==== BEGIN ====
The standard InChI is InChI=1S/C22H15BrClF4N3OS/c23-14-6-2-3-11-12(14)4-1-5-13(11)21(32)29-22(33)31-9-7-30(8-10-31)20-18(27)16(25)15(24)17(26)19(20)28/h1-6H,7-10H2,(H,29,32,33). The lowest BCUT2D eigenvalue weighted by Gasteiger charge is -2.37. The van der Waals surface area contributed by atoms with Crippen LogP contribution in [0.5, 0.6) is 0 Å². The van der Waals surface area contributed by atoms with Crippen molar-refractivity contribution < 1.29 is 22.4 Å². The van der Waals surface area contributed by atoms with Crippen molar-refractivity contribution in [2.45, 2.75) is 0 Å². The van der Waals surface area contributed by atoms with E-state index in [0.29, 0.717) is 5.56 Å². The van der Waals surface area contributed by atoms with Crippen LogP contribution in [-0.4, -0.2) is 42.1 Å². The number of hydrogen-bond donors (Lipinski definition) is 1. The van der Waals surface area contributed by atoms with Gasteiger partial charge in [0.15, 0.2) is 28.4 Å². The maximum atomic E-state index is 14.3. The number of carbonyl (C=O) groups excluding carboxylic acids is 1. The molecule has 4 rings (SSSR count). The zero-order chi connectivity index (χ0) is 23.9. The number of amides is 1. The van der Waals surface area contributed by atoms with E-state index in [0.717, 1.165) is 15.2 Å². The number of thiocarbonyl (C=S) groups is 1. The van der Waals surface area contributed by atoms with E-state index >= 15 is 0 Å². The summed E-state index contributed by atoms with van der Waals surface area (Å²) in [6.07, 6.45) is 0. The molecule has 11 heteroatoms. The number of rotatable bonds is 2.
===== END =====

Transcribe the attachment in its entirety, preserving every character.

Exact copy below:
The standard InChI is InChI=1S/C22H15BrClF4N3OS/c23-14-6-2-3-11-12(14)4-1-5-13(11)21(32)29-22(33)31-9-7-30(8-10-31)20-18(27)16(25)15(24)17(26)19(20)28/h1-6H,7-10H2,(H,29,32,33). The lowest BCUT2D eigenvalue weighted by Gasteiger charge is -2.37. The van der Waals surface area contributed by atoms with Crippen LogP contribution in [0.5, 0.6) is 0 Å². The van der Waals surface area contributed by atoms with Crippen molar-refractivity contribution < 1.29 is 22.4 Å². The van der Waals surface area contributed by atoms with Crippen molar-refractivity contribution in [2.45, 2.75) is 0 Å². The van der Waals surface area contributed by atoms with E-state index in [0.29, 0.717) is 5.56 Å². The van der Waals surface area contributed by atoms with Crippen LogP contribution in [-0.4, -0.2) is 42.1 Å². The number of hydrogen-bond donors (Lipinski definition) is 1. The van der Waals surface area contributed by atoms with Gasteiger partial charge in [0.15, 0.2) is 28.4 Å². The maximum atomic E-state index is 14.3. The number of carbonyl (C=O) groups excluding carboxylic acids is 1. The molecule has 4 rings (SSSR count). The zero-order chi connectivity index (χ0) is 23.9. The number of amides is 1. The van der Waals surface area contributed by atoms with E-state index in [0.717, 1.165) is 15.2 Å². The number of thiocarbonyl (C=S) groups is 1. The van der Waals surface area contributed by atoms with E-state index >= 15 is 0 Å². The summed E-state index contributed by atoms with van der Waals surface area (Å²) in [6.07, 6.45) is 0. The molecule has 11 heteroatoms. The number of rotatable bonds is 2.